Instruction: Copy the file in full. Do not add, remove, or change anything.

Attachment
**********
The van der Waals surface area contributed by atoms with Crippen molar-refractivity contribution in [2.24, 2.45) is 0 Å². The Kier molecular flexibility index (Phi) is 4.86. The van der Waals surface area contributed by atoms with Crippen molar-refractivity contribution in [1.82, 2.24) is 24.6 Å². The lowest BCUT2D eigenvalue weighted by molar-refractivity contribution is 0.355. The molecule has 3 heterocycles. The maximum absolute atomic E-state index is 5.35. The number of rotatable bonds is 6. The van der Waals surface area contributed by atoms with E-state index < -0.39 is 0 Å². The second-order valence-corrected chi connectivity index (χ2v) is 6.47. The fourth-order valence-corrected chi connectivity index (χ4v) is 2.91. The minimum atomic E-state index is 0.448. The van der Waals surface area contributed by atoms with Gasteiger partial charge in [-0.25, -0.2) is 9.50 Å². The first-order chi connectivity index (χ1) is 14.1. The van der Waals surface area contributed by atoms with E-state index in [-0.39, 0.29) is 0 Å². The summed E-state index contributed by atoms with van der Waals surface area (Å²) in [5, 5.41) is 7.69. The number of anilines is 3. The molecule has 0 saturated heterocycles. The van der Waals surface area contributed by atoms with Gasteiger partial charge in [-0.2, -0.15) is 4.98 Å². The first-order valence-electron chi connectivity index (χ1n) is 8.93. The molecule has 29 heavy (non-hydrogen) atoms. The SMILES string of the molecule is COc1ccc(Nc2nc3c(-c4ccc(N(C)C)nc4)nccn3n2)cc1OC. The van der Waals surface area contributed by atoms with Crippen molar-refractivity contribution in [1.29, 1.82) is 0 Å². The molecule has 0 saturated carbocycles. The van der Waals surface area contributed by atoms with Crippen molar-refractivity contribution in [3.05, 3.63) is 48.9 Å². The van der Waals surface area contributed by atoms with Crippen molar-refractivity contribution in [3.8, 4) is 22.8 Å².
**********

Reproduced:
The van der Waals surface area contributed by atoms with Crippen molar-refractivity contribution in [2.24, 2.45) is 0 Å². The Kier molecular flexibility index (Phi) is 4.86. The van der Waals surface area contributed by atoms with Crippen molar-refractivity contribution in [1.82, 2.24) is 24.6 Å². The lowest BCUT2D eigenvalue weighted by molar-refractivity contribution is 0.355. The molecule has 3 heterocycles. The maximum absolute atomic E-state index is 5.35. The number of rotatable bonds is 6. The van der Waals surface area contributed by atoms with E-state index < -0.39 is 0 Å². The second-order valence-corrected chi connectivity index (χ2v) is 6.47. The fourth-order valence-corrected chi connectivity index (χ4v) is 2.91. The minimum atomic E-state index is 0.448. The van der Waals surface area contributed by atoms with Gasteiger partial charge in [-0.25, -0.2) is 9.50 Å². The first-order chi connectivity index (χ1) is 14.1. The van der Waals surface area contributed by atoms with E-state index in [-0.39, 0.29) is 0 Å². The summed E-state index contributed by atoms with van der Waals surface area (Å²) in [5, 5.41) is 7.69. The number of anilines is 3. The molecule has 0 saturated heterocycles. The van der Waals surface area contributed by atoms with Gasteiger partial charge in [-0.2, -0.15) is 4.98 Å². The first-order valence-electron chi connectivity index (χ1n) is 8.93. The molecule has 29 heavy (non-hydrogen) atoms. The SMILES string of the molecule is COc1ccc(Nc2nc3c(-c4ccc(N(C)C)nc4)nccn3n2)cc1OC. The van der Waals surface area contributed by atoms with Crippen molar-refractivity contribution in [1.29, 1.82) is 0 Å². The molecule has 0 saturated carbocycles. The van der Waals surface area contributed by atoms with Crippen molar-refractivity contribution in [3.05, 3.63) is 48.9 Å². The van der Waals surface area contributed by atoms with Crippen molar-refractivity contribution in [3.8, 4) is 22.8 Å².